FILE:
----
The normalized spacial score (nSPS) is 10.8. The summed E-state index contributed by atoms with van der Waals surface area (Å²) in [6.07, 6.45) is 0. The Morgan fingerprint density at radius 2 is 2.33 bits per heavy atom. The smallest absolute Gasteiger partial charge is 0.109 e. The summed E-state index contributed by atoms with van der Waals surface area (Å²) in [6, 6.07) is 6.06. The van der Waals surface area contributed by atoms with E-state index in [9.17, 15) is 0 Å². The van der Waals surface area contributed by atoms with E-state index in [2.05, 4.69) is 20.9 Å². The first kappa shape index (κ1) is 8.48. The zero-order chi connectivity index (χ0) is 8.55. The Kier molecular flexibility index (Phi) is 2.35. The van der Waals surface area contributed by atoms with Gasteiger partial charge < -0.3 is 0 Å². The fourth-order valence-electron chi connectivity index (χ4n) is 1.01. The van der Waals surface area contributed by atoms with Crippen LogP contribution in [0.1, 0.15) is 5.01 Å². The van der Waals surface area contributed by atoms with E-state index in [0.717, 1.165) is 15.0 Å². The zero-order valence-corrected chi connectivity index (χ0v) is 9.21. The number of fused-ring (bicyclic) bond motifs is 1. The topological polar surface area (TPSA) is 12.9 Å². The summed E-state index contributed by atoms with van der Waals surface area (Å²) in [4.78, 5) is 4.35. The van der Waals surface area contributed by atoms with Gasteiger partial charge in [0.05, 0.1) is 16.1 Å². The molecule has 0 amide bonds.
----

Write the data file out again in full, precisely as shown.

The normalized spacial score (nSPS) is 10.8. The summed E-state index contributed by atoms with van der Waals surface area (Å²) in [6.07, 6.45) is 0. The Morgan fingerprint density at radius 2 is 2.33 bits per heavy atom. The smallest absolute Gasteiger partial charge is 0.109 e. The summed E-state index contributed by atoms with van der Waals surface area (Å²) in [6, 6.07) is 6.06. The van der Waals surface area contributed by atoms with E-state index in [9.17, 15) is 0 Å². The van der Waals surface area contributed by atoms with E-state index in [2.05, 4.69) is 20.9 Å². The first kappa shape index (κ1) is 8.48. The zero-order chi connectivity index (χ0) is 8.55. The Kier molecular flexibility index (Phi) is 2.35. The van der Waals surface area contributed by atoms with Gasteiger partial charge < -0.3 is 0 Å². The fourth-order valence-electron chi connectivity index (χ4n) is 1.01. The van der Waals surface area contributed by atoms with Crippen LogP contribution in [0.1, 0.15) is 5.01 Å². The van der Waals surface area contributed by atoms with E-state index in [0.717, 1.165) is 15.0 Å². The zero-order valence-corrected chi connectivity index (χ0v) is 9.21. The number of fused-ring (bicyclic) bond motifs is 1. The topological polar surface area (TPSA) is 12.9 Å². The summed E-state index contributed by atoms with van der Waals surface area (Å²) in [4.78, 5) is 4.35. The van der Waals surface area contributed by atoms with Gasteiger partial charge in [0.05, 0.1) is 16.1 Å². The molecule has 0 amide bonds.